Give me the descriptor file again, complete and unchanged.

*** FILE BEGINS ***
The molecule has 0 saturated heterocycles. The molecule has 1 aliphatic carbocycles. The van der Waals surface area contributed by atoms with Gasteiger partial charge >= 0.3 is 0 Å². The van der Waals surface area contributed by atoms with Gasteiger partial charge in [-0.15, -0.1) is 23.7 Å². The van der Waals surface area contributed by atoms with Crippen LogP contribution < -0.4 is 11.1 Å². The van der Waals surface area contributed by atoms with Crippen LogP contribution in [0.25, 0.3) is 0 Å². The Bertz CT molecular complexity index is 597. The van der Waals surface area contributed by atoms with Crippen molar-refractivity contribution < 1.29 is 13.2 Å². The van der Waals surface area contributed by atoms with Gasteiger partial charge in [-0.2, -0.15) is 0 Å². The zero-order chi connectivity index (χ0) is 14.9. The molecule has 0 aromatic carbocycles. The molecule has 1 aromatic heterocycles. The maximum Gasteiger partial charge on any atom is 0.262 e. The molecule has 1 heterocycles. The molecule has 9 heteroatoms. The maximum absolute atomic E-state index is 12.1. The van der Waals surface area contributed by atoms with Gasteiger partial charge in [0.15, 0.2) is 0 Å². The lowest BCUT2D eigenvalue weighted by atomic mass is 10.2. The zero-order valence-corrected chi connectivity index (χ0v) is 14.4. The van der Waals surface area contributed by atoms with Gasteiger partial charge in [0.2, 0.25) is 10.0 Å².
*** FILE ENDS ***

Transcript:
The molecule has 0 saturated heterocycles. The molecule has 1 aliphatic carbocycles. The van der Waals surface area contributed by atoms with Gasteiger partial charge >= 0.3 is 0 Å². The van der Waals surface area contributed by atoms with Gasteiger partial charge in [-0.15, -0.1) is 23.7 Å². The van der Waals surface area contributed by atoms with Crippen LogP contribution < -0.4 is 11.1 Å². The van der Waals surface area contributed by atoms with Crippen LogP contribution in [0.25, 0.3) is 0 Å². The Bertz CT molecular complexity index is 597. The van der Waals surface area contributed by atoms with Crippen molar-refractivity contribution < 1.29 is 13.2 Å². The van der Waals surface area contributed by atoms with Gasteiger partial charge in [-0.2, -0.15) is 0 Å². The zero-order chi connectivity index (χ0) is 14.9. The molecule has 0 aromatic carbocycles. The molecule has 1 aromatic heterocycles. The maximum Gasteiger partial charge on any atom is 0.262 e. The molecule has 1 heterocycles. The molecule has 9 heteroatoms. The maximum absolute atomic E-state index is 12.1. The van der Waals surface area contributed by atoms with Gasteiger partial charge in [0.15, 0.2) is 0 Å². The lowest BCUT2D eigenvalue weighted by atomic mass is 10.2. The zero-order valence-corrected chi connectivity index (χ0v) is 14.4. The van der Waals surface area contributed by atoms with Gasteiger partial charge in [0.2, 0.25) is 10.0 Å².